Here's an odd juxtaposition: as I returned home from the movie Bully, I read the Washington Post story about Mitt Romney's high school bullying. There are some who say this 37-year-old story is irrelevant, but there are at least three reasons why that's not so, and why bully-gate does, indeed, matter.
First, as they say in politics, the cover-up is worse than the crime. Last week, Romney said that he just doesn't remember bullying John Lauber back in high school, but that he apologizes for any "pranks" he may have pulled. This is outrageous. Probably it's yet another Romney evasion of the truth. But if it isn't, that's even worse. He held down an effeminate high school student, forcibly cut his bleach-blond hair, and doesn't even remember it?
If there's one thing Bully the movie reinforced for me, it's that "pranks" are trivial only for the pranker -- that is, for the bully. As someone who was bullied myself, I remember dozens of separate incidents of intimidation, low-level violence, and threats. If this one was so insignificant for Romney, well, that just shows us how callous he was -- or perhaps, how many incidents there were.
I suspect Romney does, like his five classmates, remember this incident, but came up with the lawyerly evasion of "I don't recall" to try to soften the blow. For anyone who's seen Bully or been bullied themselves, this blithe evasion has had the opposite effect.
Second, there is the act itself. Of course, we all do stupid things as teenagers (and beyond) -- but which stupid things we do is relevant in assessing character. Romney's youthful misstep was one of cruelty and callousness. A lot of his contemporary policies seem that way, too. Romney is a plutocrat who enjoys firing people, and who, yes, strapped his dog onto the roof of his car -- which his wife Ann recently said the dog "loved." This is a pattern -- one of cruelty and disregard for the well-being of others. And, as Paul Begala recently noted, of abuse of power. The boy was a prince, the man is a prince, and he seems not to give a damn about the paupers.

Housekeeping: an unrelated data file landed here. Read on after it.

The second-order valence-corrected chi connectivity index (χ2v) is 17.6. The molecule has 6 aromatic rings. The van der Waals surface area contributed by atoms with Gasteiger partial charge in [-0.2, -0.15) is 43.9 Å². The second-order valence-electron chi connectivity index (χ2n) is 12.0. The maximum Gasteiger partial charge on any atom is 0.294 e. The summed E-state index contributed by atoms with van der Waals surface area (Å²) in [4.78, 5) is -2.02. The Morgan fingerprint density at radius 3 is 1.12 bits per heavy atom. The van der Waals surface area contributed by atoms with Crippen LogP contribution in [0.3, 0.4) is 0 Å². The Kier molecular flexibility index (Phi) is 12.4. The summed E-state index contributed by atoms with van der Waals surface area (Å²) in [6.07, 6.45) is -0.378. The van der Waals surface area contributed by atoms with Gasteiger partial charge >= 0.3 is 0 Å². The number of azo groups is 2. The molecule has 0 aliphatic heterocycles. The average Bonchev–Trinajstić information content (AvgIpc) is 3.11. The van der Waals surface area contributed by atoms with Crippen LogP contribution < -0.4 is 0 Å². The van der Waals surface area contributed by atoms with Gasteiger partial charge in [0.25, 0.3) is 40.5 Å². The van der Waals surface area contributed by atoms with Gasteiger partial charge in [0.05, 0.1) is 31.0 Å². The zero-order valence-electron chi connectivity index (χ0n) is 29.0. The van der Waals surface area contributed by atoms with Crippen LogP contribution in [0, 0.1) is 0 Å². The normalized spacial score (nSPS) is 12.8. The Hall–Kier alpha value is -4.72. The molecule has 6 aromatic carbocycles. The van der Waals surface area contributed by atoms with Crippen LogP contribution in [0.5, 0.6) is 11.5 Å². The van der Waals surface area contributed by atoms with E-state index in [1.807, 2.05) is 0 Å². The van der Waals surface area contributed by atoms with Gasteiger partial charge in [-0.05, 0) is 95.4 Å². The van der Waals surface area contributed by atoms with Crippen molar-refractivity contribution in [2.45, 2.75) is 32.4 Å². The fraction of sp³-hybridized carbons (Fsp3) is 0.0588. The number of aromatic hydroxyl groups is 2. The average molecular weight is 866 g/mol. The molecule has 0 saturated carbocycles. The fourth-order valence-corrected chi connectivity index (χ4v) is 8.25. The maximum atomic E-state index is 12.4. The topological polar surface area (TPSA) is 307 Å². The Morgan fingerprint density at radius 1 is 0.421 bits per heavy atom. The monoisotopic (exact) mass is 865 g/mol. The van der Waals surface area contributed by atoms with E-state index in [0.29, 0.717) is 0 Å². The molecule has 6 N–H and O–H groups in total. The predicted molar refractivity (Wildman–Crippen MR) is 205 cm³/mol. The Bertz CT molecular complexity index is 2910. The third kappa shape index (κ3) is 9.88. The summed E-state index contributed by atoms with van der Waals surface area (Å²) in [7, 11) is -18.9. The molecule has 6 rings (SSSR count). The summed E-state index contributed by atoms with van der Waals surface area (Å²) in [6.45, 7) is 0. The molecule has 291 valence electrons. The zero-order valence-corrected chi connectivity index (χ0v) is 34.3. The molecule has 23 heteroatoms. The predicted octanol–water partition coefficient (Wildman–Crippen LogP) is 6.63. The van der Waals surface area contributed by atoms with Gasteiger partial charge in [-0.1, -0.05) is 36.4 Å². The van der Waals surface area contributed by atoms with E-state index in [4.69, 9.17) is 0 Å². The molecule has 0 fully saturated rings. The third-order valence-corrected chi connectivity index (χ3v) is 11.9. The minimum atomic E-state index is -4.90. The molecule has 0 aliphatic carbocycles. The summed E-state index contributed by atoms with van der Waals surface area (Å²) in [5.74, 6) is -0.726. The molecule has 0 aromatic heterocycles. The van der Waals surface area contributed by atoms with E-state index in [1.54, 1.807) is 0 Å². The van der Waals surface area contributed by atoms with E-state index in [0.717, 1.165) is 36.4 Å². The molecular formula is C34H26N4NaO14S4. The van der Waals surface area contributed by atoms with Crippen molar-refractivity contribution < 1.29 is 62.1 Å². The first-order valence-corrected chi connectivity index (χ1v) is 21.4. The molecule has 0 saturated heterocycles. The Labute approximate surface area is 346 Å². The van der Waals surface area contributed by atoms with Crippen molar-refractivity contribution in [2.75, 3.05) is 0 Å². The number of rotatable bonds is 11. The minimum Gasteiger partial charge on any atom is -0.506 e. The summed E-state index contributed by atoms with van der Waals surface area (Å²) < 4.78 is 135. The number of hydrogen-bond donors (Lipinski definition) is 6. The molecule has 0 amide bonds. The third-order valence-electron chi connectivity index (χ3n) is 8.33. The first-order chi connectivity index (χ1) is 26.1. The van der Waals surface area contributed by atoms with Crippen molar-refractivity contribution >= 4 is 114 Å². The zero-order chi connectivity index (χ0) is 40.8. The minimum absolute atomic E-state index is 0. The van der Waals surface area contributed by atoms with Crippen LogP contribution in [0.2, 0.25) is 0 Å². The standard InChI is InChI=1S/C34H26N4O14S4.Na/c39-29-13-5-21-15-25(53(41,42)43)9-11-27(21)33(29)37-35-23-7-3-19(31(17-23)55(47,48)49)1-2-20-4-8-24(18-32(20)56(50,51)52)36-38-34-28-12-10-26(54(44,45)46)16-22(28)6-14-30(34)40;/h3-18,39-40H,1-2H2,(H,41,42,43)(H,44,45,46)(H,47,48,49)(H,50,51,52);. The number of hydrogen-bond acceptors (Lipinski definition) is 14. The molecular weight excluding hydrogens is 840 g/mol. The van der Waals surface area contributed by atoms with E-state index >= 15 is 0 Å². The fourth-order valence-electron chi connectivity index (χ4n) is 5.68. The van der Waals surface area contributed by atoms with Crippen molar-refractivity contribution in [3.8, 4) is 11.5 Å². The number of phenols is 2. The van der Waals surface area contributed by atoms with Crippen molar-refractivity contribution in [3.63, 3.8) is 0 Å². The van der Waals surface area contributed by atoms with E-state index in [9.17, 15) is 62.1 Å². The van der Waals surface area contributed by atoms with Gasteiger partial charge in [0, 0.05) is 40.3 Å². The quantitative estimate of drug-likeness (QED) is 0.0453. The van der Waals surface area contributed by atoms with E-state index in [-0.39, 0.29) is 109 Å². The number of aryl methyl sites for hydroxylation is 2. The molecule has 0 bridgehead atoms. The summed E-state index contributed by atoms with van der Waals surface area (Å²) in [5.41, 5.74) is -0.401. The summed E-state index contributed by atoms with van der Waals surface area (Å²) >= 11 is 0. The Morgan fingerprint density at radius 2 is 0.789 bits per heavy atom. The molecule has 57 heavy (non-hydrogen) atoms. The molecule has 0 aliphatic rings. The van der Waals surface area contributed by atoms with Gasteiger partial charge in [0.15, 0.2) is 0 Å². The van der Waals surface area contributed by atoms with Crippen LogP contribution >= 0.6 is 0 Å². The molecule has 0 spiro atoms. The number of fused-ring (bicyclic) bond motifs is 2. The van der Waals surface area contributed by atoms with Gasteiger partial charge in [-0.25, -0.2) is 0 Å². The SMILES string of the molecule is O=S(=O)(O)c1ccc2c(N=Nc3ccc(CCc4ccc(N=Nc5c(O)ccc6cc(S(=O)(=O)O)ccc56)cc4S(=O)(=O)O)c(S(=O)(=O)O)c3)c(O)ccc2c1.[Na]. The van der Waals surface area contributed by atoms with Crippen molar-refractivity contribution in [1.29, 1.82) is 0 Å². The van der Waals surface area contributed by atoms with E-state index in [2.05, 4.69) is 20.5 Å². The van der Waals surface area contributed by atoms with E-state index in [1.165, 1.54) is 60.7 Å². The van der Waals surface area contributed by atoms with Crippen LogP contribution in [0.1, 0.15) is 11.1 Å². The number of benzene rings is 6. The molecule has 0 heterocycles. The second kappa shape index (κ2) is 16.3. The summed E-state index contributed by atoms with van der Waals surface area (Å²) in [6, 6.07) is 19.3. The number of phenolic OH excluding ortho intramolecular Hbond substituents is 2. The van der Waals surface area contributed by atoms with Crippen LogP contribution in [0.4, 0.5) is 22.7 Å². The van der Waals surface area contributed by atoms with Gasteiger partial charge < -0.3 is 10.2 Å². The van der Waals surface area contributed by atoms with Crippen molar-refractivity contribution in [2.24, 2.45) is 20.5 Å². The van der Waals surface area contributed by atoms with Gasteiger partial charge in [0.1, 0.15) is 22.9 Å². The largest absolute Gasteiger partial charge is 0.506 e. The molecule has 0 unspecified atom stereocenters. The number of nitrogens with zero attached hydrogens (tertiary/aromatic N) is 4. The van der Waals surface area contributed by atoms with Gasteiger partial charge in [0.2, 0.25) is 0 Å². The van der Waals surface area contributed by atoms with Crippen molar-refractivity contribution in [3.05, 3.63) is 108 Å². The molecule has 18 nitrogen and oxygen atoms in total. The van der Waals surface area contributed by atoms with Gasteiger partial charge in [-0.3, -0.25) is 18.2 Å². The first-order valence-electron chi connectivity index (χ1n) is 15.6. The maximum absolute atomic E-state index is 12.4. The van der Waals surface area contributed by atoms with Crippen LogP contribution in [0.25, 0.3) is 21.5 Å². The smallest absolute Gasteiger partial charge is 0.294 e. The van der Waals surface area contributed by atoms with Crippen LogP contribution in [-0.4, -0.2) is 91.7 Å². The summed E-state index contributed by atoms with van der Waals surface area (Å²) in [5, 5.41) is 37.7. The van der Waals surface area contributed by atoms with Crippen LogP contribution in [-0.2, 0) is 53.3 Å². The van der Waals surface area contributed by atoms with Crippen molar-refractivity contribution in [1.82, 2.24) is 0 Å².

Finally, there is the clear linkage that Romney's bullying draws between the meanness of the bully and the meanness of the latter-day conservative. Life is unfair, they say. Sometimes people are just losers. If they can't afford health care, let them die. And if they can't stick up for themselves, well, they deserve to get beaten up.
This is the ethos both of the bully and the bull-market ideologue: the weak, the poor, and the wretched probably deserve it. And in any case, better to let them suffer than to risk too much compassion or care-taking. I've got mine, and too bad that you don't.
Some have juxtaposed bully-gate with President Obama's compassionate statement in support of same-sex marriage -- notable not just for its substance but, as I remarked here a few days ago, for its style as well, which demonstrates introspection, thoughtfulness, and empathy. That is an apt juxtaposition, but I think the one I happened to experience is even more telling. Bully is a film that everyone should see. It shines a light on some of the darkest corners of human nature. And unintentionally, it seems, on the Republican candidate for president.